The theft of the horse is prompted by Jake’s fran­tic at­tempts to set­tle a debt with the mob and by Tim’s re­luc­tant agree­ment to help out. As a re­sult, they find them­selves in flight both from the un­der­world and the law.

“I’ve al­ways been drawn back home with my books even though I’ve been liv­ing in Wales for 12 or 13 years,” Keevil says. “I did a cou­ple of sum­mers work­ing in a boat­yard sim­i­lar to the one fea­tured in the novel. I have a friend who’s done a lot of sail­ing and he and I did a trip through the San Juan Is­lands, chart­ing some of the path that Jake and Tim go on. Draw­ing on those mem­o­ries re­ally helped.”

Keevil was born in Ed­mon­ton and moved to Van­cou­ver at the age of eight. The fam­ily later moved to Deep Cove on the North Shore, which he still con­sid­ers home. While at­tend­ing the Uni­ver­sity of Bri­tish Columbia, he took ad­van­tage of an ex­change pro­gram that al­lowed him a year of study at Eng­land’s Lan­caster Uni­ver­sity. That’s where he met his fu­ture wife, Naomi, who was ex­plor­ing a ca­reer in theatre. Af­ter grad­u­a­tion, Keevil re­turned to Wales, ini­tially do­ing man­ual labour and also work­ing with the trav­el­ling theatre com­pany that em­ployed Naomi.

“One thing led to an­other,” he says. “We mar­ried and had a cou­ple of kids.”

He also started to write. “I’d al­ways had an in­ter­est in story and nar­ra­tive, but had never taken the idea of writ­ing se­ri­ously,” he says. “But look­ing at the pas­sion and com­mit­ment of the theatre com­pany kind of spurred me on to try writ­ing. There were a lot of re­jec­tions to start with, a lot of mis­steps, but I didn’t want to let it go, and even­tu­ally started to make in­roads.”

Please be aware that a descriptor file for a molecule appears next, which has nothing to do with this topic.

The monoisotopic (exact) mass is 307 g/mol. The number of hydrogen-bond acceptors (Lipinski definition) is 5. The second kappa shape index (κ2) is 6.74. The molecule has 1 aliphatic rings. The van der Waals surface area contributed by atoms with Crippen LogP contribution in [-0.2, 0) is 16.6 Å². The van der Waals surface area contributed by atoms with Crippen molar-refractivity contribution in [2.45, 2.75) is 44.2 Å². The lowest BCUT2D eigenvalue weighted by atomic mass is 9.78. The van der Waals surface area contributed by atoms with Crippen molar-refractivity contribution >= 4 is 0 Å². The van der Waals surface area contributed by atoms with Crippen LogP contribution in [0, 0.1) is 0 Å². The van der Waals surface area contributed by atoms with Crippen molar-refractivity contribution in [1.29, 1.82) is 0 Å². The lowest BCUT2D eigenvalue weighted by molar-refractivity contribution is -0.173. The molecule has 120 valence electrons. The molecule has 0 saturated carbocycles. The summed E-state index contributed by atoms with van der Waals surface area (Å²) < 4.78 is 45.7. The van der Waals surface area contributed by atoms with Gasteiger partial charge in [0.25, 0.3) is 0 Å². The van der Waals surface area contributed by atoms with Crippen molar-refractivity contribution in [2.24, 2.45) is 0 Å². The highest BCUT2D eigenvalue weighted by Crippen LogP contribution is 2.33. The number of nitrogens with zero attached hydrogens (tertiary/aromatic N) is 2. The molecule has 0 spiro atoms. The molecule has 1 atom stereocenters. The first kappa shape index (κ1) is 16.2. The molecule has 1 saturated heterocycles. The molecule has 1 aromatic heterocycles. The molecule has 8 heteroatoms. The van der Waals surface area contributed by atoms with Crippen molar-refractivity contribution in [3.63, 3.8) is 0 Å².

Ear­lier nov­els led to awards in the United King­dom, and in Canada his short story Seal­skin won him the cov­eted Writ­ers’ Trust/ McClel­land and Ste­wart Jour­ney Prize in 2014.

Seal­skin was in­spired by his ex­pe­ri­ence work­ing at a fish pro­cess­ing plant in Van­cou­ver’s Can­fisco ship­yards. The idea for No Good Brother had more un­likely ori­gins — a teach­ing stint at the Uni­ver­sity of Glouces­ter­shire in Chel­tenham, Eng­land.

“I re­mem­ber the ex­act mo­ment when I came up with the en­tire plot,” Keevil says. “We had loaded a van full of our things and had driven from Wales to move into a new house. I passed Chel­tenham’s fa­mous race track and started think­ing about the Hast­ings race track in Van­cou­ver — and then about fam­ily bonds.”

And then, sud­denly, this bold idea. “I started talk­ing to my wife. Imag­ine these two guys and what if they tried to steal a race horse and then couldn’t get it over the bor­der? And then there’s this ‘Eu­reka’ mo­ment: on a boat. Who in their right mind would try to trans­port a horse on a boat?”

No Good Brother is a novel that blurs the bound­ary between genre fic­tion and lit­er­ary fic­tion, and that’s fine with Keevil.

“I didn’t nec­es­sar­ily think of it in terms of genre or place­ment when writ­ing it,” he says. “I just knew I had this idea and wanted to see if I could pull it off.”


Cana­dian au­thor Tyler Keevil had an ou­tra­geous idea and de­cided to ac­cept the chal­lenge of try­ing to cap­ture it in his lat­est novel.